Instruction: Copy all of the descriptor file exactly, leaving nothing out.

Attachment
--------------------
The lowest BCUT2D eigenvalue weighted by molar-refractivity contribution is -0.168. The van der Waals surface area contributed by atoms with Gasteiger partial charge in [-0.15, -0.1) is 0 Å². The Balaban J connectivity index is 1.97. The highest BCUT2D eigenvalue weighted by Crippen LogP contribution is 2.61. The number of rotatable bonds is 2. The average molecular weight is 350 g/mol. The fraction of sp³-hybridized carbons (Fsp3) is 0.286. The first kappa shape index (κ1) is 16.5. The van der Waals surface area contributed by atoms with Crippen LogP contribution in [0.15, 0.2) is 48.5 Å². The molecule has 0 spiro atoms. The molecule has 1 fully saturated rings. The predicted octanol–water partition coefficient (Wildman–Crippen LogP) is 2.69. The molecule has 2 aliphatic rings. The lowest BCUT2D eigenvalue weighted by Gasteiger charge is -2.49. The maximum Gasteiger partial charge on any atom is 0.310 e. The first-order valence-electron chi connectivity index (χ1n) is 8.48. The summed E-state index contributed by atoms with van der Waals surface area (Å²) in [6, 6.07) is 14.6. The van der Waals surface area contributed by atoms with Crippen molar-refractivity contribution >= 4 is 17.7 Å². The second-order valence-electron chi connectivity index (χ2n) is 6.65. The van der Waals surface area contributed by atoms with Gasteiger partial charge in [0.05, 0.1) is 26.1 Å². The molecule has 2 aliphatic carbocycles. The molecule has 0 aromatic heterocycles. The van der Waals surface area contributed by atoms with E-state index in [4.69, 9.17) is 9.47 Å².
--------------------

The lowest BCUT2D eigenvalue weighted by molar-refractivity contribution is -0.168. The van der Waals surface area contributed by atoms with Gasteiger partial charge in [-0.15, -0.1) is 0 Å². The Balaban J connectivity index is 1.97. The highest BCUT2D eigenvalue weighted by Crippen LogP contribution is 2.61. The number of rotatable bonds is 2. The average molecular weight is 350 g/mol. The fraction of sp³-hybridized carbons (Fsp3) is 0.286. The first kappa shape index (κ1) is 16.5. The van der Waals surface area contributed by atoms with Crippen LogP contribution in [0.15, 0.2) is 48.5 Å². The molecule has 0 spiro atoms. The molecule has 1 fully saturated rings. The predicted octanol–water partition coefficient (Wildman–Crippen LogP) is 2.69. The molecule has 2 aliphatic rings. The lowest BCUT2D eigenvalue weighted by Gasteiger charge is -2.49. The maximum Gasteiger partial charge on any atom is 0.310 e. The first-order valence-electron chi connectivity index (χ1n) is 8.48. The summed E-state index contributed by atoms with van der Waals surface area (Å²) in [6, 6.07) is 14.6. The van der Waals surface area contributed by atoms with Crippen molar-refractivity contribution >= 4 is 17.7 Å². The second-order valence-electron chi connectivity index (χ2n) is 6.65. The van der Waals surface area contributed by atoms with Gasteiger partial charge in [0.05, 0.1) is 26.1 Å². The molecule has 2 aliphatic carbocycles. The molecule has 0 aromatic heterocycles. The van der Waals surface area contributed by atoms with E-state index in [4.69, 9.17) is 9.47 Å².